history repeats itself--first it's woe the CMT now it's Common Core, magical thinking in our schools, Miss Cambridge's 4th grade long division story, Patty learns long division, see Isabeltellsherstories.com, teach for transfer!!, why do some teachers bewail the Common Core--one idea
Fourth Graders! Today we will begin our Adventures with Long Division! With a swish of her skirts and a scratch of taffeta on nylons, Miss Cambridge pivots on her sturdy lace-up shoes and fills the board with an avalanche of marks.
Then you bring this number down…like so! She waves her chalk in the air and aims it at the numbers. And then you add this…She piles numbers on top of numbers…to this!! But! Carefully. Carefully. Watch the digits. Always watch the digits! She stands aside.
My eyes glaze over at the array of numbers, arrows, little x’s, and slash marks.
Patricia, come to the board!
Just then the lunch bell shrills. We’ll have Patricia show us how to do long division when we get back. Class dismissed.
(We walked home for lunch back in the day. Thank God.)
I’m dead. I moan to my mother as I came through the kitchen door. We started long division today.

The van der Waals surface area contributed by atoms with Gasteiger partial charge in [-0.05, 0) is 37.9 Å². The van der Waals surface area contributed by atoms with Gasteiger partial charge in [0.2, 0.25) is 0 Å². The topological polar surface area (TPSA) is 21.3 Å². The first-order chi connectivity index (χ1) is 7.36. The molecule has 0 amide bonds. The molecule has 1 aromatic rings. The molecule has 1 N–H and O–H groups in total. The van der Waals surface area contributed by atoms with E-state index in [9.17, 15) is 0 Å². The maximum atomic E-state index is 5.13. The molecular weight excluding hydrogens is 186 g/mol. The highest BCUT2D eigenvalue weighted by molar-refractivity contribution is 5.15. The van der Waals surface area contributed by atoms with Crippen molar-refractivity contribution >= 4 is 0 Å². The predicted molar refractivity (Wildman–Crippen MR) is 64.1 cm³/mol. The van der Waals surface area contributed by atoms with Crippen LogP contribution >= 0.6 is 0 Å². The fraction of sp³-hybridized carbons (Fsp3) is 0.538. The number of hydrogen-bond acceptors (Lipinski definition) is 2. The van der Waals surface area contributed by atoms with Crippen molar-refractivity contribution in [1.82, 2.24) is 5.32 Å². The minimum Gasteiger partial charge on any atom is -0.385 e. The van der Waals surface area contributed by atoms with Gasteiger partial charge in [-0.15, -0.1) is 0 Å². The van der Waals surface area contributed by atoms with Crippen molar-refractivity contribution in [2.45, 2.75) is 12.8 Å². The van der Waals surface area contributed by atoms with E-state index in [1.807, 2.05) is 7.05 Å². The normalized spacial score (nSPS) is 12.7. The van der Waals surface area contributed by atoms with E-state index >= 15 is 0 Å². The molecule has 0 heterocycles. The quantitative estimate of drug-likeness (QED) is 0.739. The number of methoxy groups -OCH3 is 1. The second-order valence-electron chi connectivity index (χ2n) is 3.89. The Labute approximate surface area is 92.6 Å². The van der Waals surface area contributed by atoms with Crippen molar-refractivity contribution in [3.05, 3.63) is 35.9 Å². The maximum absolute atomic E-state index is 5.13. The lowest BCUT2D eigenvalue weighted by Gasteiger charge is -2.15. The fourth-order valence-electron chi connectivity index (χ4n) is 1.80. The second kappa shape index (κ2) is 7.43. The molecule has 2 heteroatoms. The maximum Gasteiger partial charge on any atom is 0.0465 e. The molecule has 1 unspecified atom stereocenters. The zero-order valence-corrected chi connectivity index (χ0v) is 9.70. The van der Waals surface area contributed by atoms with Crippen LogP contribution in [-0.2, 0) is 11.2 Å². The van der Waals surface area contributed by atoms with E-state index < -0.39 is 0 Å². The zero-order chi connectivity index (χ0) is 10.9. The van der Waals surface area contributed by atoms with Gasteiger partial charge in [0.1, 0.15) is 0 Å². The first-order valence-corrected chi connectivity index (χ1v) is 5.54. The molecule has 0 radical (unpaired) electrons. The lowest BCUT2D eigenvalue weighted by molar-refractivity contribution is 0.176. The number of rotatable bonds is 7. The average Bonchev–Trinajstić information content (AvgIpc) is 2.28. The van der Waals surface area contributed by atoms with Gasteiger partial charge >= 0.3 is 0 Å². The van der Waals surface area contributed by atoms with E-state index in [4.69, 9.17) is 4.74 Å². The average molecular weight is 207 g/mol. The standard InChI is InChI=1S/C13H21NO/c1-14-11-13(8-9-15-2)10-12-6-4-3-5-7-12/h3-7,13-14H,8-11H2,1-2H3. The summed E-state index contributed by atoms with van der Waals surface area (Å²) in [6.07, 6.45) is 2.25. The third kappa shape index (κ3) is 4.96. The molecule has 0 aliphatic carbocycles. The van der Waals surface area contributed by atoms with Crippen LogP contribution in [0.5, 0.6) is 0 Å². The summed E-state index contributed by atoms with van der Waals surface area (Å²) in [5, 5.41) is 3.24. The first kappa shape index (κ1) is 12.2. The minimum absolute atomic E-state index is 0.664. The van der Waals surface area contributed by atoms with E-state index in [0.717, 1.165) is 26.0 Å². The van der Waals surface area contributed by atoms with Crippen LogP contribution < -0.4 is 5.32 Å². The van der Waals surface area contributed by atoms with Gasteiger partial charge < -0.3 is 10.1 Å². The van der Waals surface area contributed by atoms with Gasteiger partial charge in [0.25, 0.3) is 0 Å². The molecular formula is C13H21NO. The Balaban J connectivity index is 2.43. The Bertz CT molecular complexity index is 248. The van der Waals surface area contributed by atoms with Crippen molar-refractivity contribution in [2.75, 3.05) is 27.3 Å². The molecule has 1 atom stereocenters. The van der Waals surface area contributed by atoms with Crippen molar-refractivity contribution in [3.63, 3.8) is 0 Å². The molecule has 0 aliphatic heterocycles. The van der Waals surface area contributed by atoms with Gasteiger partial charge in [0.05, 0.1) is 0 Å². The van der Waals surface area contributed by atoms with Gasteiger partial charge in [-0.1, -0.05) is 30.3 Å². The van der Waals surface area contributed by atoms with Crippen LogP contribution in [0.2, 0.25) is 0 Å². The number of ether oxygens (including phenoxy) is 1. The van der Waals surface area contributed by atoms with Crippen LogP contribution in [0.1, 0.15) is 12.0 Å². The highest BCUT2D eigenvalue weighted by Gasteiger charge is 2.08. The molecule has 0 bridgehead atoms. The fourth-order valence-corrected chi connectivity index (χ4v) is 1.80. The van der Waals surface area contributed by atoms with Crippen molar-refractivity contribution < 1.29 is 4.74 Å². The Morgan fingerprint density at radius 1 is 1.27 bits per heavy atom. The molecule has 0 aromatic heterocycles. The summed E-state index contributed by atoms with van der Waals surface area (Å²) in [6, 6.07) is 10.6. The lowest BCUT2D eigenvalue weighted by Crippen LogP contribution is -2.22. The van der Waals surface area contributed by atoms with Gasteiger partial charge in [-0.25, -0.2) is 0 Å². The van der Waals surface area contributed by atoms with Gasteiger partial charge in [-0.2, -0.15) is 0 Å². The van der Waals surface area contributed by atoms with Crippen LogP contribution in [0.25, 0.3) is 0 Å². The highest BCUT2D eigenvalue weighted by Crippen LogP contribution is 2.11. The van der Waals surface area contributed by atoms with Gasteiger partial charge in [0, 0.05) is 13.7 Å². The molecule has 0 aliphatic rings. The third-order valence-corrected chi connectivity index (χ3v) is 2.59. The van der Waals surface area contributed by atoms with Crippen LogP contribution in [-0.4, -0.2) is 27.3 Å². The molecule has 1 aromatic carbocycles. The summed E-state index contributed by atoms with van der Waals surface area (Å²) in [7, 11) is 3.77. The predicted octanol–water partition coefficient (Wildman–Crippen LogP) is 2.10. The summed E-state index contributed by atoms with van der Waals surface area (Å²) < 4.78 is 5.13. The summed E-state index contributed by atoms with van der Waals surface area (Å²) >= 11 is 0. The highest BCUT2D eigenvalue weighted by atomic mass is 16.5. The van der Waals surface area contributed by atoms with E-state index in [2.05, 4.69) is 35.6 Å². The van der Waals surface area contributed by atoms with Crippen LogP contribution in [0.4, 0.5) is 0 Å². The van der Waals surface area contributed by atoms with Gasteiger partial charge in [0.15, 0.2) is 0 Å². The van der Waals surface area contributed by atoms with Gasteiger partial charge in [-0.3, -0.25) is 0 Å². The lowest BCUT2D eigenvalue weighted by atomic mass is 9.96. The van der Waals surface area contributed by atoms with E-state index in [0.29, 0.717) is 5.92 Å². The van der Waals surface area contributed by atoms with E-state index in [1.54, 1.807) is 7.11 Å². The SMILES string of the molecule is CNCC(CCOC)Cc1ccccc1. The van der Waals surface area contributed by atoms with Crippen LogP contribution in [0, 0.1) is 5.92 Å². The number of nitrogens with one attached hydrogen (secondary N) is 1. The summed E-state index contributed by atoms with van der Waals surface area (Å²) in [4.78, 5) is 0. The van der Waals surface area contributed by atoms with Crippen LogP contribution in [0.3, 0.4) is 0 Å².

Relax. She smooths a sheet of newsprint on the table. I’ll show you a trick.
Remember this phrase: Dad makes scrumptious brownies. She writes Dad. Makes. Scrumptious. Brownies. Then she underlines the first letter of each word. These first letters remind you what to do in what order. D for Divide. M for Multiply. S for subtract, and B for bring down. Watch.
Camels are the main mode of transportation in the desert. They get very thirsty. So, at the oasis…Mom draws a little pool of water surrounded by palm trees and camels…a camel drinks twenty-six gallons of water in ten minutes, how many gallons can it drink in one minute? This is important for a camel driver to know, says Mom, just in case he needs to jump on his camel after only a minute of drinking. She pauses. So: Dad makes scrumptious brownies. Divide. Multiply. Subtract. Bring down. 2.6 gallons.
She hands me the pencil. Here. You do one.
I’ve got it.
Back at school Miss Cambridge writes a problem on the board. A caravan of six camels is carrying 348 pounds of exotic rice to Egypt. The rice has been divided equally. Each camel carries the same amount of rice. What size is each camel’s load? She hands me the chalk.